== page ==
Reviewed by Katy Scrogin
The atmosphere of Joshua Harmon’s The Soft Path is heavy, hanging over a still-living landscape holding out against mechanical incursions and cheap plastics, sagging infrastructures and colonizing data streams. This three-part study stares hard at what we have become and continue to turn into, what we allow ourselves to inflict on souls and matter, human and non-. But this is not a predictable lament for lost places, or a plea to join with the feeling heart of nature. If this is a protest song, it has refused the ham-fisted lyrics and self-congratulation typical of the genre.
Along the soft, non-technical path, it’s evident that something else, something other, has absorbed what we still call living, and has done so thanks to our easy permission and submission to it, what Harmon calls our “unquestioned concession.” This is a world of one-time towns progress left behind, of massive roadways bounded by “monocrop chokepoints,” of clouds gutted and smeared by passing airplanes. It is a world in which a sentient being is unable to get its bearings, pummeled by forces bent on speed and fragmentation. The difficulty of the struggle to remain whole, to stand apart from so much virtual and material traffic, is evident in the line and word breaks found throughout the text, the work’s narrating presence often stop-starting amidst the confusing flux of sensations surrounding it.
In Harmon’s world, a particular being may insist on its singularity, but that assertion is already compromised when seeing and thinking take place in the language of conquering forces, when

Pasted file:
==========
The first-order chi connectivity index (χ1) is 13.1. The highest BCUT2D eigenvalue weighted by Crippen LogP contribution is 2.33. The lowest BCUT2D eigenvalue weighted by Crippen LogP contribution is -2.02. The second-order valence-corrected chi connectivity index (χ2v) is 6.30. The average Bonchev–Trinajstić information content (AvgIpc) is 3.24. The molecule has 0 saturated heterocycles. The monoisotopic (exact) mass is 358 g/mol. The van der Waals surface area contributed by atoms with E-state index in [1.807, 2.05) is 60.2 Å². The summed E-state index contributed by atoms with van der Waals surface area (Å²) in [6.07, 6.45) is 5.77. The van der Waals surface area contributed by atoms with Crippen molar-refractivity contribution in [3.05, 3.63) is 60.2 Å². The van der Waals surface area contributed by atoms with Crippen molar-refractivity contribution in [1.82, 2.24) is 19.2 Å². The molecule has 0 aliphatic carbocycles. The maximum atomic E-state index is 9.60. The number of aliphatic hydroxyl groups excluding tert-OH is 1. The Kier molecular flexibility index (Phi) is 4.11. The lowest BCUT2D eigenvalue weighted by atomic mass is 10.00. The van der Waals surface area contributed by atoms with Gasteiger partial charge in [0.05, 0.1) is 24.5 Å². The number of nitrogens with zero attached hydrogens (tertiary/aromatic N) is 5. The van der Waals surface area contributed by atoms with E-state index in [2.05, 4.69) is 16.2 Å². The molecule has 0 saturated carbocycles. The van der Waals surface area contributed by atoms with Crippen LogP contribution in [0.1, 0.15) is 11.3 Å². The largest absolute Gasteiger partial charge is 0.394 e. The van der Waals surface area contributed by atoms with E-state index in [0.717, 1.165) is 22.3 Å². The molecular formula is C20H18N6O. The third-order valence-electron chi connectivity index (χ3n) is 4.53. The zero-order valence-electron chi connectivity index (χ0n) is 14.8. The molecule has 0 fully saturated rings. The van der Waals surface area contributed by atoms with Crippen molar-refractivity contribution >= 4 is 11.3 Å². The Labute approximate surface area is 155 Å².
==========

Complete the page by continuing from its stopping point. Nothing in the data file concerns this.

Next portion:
the inexpressiveness of the world
as I see it on screen prevails
when aspects of creation are described as:
the 404 error of sky
-line at twilight
a 2-D screenshot of a curved
world it seems less and less
possible to recognize: to inhabit.
When this blandly destructive something blankets and shapes and directs the world that was once familiar, it becomes difficult not to give in to its ways, to abandon mind and self to the ugly neuroses that are now the norm. We bend under the pressure, and
like everyone else,
I seek only the least inconvenience,
the least disruption,
a day defined less by what happens
than what doesn’t.
Standing upright under these conditions means striving always to remember that
I am merely a one –
time programmable: low
reservoir, lower sun,
zero vim: but the heart
still blisters its watt
and a half, its boot-code
In this account, nature seems still able to maintain this principled posture, stronger in its resolution than the lazy sapiens who are destroying it. Even broken and put-upon,
Anthemic pines this
morning frisk micro-
rain audits all my ambitions.
And yet, this is no vision of good winning out in the end, of nature emerging victorious and (re-)instituting a harmonious reign of balance. Creation’s
takes note of the continuing disturbances being wrought—and certainly, too, of the fact that the lines that began “Horizontal Dropouts” on a seeming note of defiance
—and I, in between, unreachable,
return again to close the volume—this time as an acknowledgment of how difficult, how hard on the soul, is this world that is still loved, still wondrous, still in so much peril, where
errancies coexist with
a twenty-minute downpour
that yields to isotropic
skybreaks and the remnants
of an internally combusted
I, in between, unreachable,
About Katy Scrogin
Katy Scrogin is a Chicago-based writer, editor, and translator. In addition to her most recent work at The Bookends Review, Bearings Online, and The Pangolin Review, she can also be found at katyscrogin.wordpress.com. She was especially moved and infused with determination by Harmon’s declaration in The Soft Path that “the heart/still blusters its watt/and a half, its boot-code/logic unarguable.”